Sinner - Medvedev under the X-ray: Everything needs to be at 100% against Daniil - UBITENNIS
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Sinner – Medvedev under the X-ray: Everything needs to be at 100% against Daniil

Statistical analysis of the Miami final, won fairly convincingly by the Russian 7-5 6-3.

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Given the occasion, Ubitennis has provided an analysis of the Miami final, in which Jannik Sinner was unable to bring out his best and was crushed by Medvedev who was able to stay calm and stick to his plan A. Unlike the Rotterdam final, in which Jannik was able to put pressure on the Russian in extended rallies during the first set, Sunday’s match was completely one-sided.

 

General summary: once again, we take the opportunity to present our own analysis of the main dimensions of the match with respect to serve and return:

The data is as follows (all values are expressed in percentages, along the axes of the radar graph):

1st_in -> first serves in play 1st_won -> points won on first serve 2nd_won -> points won on second serve Bp_saved -> break points saved Bp_converted -> break points converted 1st_ret_won -> points won on opponent’s first serve return 2nd_ret_won -> points won on opponent’s second serve return Pt_won -> points won Ret_Won -> points won on return Srv_won -> points won on serve

It is clear that under all the main serve metrics, Jannik was at a disadvantage and was more or less dominated. If we compare Sunday’s representation with that of Rotterdam, we can see that the step back can be mainly noticed in the performance relative to the second serve. While in the Netherlands Sinner was competitive on rallies, forcing Medvedev to change his tactics, in Miami he was at a disadvantage even in this situation.

Serve direction: based on the charting provided at the end of the article, we have graphically represented the serving directions chosen by the two players in detail:

The graphs are read as follows: the blue arrows represent the direction of serves from the ad side (with players serving from right to left). The yellow arrows represent the direction of serves from the deuce side (with players serving from left to right). The thickness of the arrow visually indicates how much a particular direction was chosen compared to the other. The values are expressed in percentage, with the service area divided into 6 areas:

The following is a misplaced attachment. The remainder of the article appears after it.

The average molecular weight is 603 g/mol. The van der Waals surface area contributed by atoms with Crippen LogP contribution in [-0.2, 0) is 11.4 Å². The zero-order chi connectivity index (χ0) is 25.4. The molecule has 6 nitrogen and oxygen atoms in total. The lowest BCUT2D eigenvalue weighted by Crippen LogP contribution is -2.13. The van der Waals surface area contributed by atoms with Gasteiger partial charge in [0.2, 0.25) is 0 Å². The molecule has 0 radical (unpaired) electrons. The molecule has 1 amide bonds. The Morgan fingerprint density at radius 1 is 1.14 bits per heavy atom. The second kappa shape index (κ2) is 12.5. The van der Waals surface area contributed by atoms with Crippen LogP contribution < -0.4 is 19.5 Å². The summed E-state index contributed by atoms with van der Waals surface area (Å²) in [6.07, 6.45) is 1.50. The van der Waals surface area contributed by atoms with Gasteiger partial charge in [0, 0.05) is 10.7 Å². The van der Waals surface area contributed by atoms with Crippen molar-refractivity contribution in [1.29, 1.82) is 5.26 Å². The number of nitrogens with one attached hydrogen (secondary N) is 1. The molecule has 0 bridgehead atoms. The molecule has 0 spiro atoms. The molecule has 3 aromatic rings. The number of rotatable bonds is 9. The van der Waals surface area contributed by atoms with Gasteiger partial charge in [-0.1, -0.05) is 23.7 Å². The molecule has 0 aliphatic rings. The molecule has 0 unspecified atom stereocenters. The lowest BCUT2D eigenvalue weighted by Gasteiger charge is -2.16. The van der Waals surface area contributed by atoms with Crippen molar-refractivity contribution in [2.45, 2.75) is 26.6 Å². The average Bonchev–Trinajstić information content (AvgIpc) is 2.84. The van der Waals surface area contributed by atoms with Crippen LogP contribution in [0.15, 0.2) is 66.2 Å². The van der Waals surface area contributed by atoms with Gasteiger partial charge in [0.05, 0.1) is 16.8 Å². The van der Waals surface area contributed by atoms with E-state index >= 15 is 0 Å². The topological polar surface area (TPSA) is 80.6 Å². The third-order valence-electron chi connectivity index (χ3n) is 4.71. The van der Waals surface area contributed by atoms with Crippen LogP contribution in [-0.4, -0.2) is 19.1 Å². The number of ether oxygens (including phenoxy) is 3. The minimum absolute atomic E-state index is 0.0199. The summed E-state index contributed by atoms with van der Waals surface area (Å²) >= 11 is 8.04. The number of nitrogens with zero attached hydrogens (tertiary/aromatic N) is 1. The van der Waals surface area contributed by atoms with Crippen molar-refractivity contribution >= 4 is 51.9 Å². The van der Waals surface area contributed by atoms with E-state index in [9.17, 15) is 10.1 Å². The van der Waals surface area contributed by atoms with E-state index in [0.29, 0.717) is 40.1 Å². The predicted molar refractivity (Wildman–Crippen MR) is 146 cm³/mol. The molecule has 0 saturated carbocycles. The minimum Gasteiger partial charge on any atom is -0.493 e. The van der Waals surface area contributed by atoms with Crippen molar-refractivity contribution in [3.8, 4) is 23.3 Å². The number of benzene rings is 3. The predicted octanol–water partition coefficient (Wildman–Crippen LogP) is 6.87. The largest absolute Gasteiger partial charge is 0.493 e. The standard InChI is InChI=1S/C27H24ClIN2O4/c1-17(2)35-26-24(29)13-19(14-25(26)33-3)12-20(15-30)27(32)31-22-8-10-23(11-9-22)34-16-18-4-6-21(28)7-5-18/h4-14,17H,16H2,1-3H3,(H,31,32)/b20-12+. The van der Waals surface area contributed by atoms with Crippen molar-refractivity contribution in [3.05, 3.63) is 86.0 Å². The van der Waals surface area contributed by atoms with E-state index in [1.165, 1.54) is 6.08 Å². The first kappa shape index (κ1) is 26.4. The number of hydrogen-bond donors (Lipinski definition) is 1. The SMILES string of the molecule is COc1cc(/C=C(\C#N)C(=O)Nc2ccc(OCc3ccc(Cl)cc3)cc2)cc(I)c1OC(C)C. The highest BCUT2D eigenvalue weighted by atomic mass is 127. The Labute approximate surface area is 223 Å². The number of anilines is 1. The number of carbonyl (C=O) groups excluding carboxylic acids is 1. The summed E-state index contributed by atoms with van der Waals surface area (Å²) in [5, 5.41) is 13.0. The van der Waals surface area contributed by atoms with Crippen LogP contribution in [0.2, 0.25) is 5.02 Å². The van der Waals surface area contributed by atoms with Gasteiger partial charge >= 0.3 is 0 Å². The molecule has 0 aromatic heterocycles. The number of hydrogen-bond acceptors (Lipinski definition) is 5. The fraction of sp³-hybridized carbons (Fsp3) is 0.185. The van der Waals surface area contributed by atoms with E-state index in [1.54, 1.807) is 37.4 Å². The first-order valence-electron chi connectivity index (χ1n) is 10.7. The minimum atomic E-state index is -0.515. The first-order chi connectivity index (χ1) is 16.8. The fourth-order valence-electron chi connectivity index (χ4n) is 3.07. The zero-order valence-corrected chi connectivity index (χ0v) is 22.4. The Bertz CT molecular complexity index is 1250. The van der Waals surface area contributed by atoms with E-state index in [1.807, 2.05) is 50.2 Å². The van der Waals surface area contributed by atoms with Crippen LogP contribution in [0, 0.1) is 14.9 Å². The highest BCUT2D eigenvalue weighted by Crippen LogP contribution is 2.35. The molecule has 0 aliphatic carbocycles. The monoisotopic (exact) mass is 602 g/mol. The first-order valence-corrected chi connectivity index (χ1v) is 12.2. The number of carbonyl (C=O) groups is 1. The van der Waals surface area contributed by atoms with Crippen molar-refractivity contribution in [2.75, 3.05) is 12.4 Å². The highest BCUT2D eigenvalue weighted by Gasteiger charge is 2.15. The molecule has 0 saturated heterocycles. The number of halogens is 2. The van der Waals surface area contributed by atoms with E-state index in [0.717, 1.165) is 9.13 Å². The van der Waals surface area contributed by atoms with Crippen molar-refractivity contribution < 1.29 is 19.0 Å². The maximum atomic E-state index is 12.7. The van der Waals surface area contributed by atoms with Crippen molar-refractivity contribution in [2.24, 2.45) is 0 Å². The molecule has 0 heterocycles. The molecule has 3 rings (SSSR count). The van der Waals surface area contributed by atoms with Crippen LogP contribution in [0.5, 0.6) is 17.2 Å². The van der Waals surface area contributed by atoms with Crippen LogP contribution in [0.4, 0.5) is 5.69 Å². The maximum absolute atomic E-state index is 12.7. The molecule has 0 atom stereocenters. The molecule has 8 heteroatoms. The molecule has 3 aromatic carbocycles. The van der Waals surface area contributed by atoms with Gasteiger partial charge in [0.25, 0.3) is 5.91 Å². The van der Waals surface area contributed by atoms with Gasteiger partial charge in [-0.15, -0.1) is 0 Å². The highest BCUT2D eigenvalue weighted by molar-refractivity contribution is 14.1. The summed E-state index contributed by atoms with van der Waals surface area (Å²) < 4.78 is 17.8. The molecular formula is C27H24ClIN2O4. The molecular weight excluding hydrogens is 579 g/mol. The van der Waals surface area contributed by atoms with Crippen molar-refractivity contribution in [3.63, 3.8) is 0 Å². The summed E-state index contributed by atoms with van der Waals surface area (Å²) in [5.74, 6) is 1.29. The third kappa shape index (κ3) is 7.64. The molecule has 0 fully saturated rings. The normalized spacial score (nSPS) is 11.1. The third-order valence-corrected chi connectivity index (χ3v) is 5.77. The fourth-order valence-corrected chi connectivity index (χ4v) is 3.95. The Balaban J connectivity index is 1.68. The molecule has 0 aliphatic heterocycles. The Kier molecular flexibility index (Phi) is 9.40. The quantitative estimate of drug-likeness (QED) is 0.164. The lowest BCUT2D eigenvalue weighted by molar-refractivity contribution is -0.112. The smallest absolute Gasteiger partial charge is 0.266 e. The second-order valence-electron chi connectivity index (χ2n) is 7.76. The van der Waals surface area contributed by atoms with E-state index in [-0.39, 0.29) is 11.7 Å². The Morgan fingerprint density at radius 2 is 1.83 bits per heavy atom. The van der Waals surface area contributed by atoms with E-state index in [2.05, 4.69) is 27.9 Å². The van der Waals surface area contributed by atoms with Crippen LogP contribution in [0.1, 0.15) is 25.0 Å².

Serves from the ad side Wide serves Body serves Serves on the T Serves from the deuce side Wide serves Body serves Serves on the T Let’s see once again how the choices were made and what has changed between Rotterdam and Miami:

Distribution of serving direction on the first serve for the Rotterdam final 2023

Distribution of serving direction on the first serve for the Miami final 2023

It’s impressive to see how in Medvedev’s case the choices were almost replicated to the millimetre, while Sinner tried to vary more, distributing more evenly and using less the slice serve out wide, which had still brought good results in Rotterdam.

In terms of the efficiency of these choices, let’s continue the comparison with Rotterdam.

Distribution of points won on first serve during the Rotterdam Final 2023

Distribution of points won on first serve during the Rotterdam Final 2023

This is perhaps the data that struck us the most: compared to Rotterdam, there seems to have been a deliberate choice to use less slice serves on the wide side in the deuce court. However, this tactical choice, just like in Rotterdam, proved to be the most profitable for Sinner. Since we now lack a counter-test, it would be interesting to see in a future match on a fast surface what would happen if Medvedev were served slice serves systematically (say, over 75% of the time). Perhaps, despite his great recovery skills, having to handle so much court coverage on the opponent’s serve could be too much even for him. On the other hand, the choice to shuffle the cards more seems to have paid off for Sinner on the advantage side. On Medvedev’s side, the same invincibility was observed when the Russian had put in his first serves.

Performance on return: both players were extremely conservative, as they rarely tried to be incisive on their opponent’s second serve. As for the return position, the Russian positioned himself as usual on the backcourt when returning the opponent’s first serve, and the approach was not very different on the second serves. In this case, we do not report the data for Rotterdam for the Russian as they are quite overlapping.

Return position – Daniil Medvedev MIAMI FINAL 2023

In Sinner’s case, the comparison with Rotterdam is interesting because we can notice some significant adjustments.

Return position – Jannik Sinner ROTTERDAM FINAL 2023

Return position – Jannik Sinner MIAMI FINAL 2023

On the return to Medvedev’s second serve, the Italian stayed much further back, trying to start the rally and give himself more time against the Russian’s unpredictable second serves. Whether this tactic paid off today is difficult to say as second serve returns are typically the battleground of attrition where rallies are likely to extend beyond 5 shots, and today Jannik showed clear physical limits. It’s a shame because there remains a question mark over the effectiveness of a deliberate tactical choice.

Length of rallies: this is where the difference with Rotterdam is most noticeable. While in the Netherlands, the first set was a rumination of prolonged rallies in which Jannik often came out on top, today there was no particular contest.

Distribution of rallies by number of exchanged shots – ROTTERDAM FINAL 2023

Distribution of rallies by number of exchanged shots – MIAMI FINAL 2023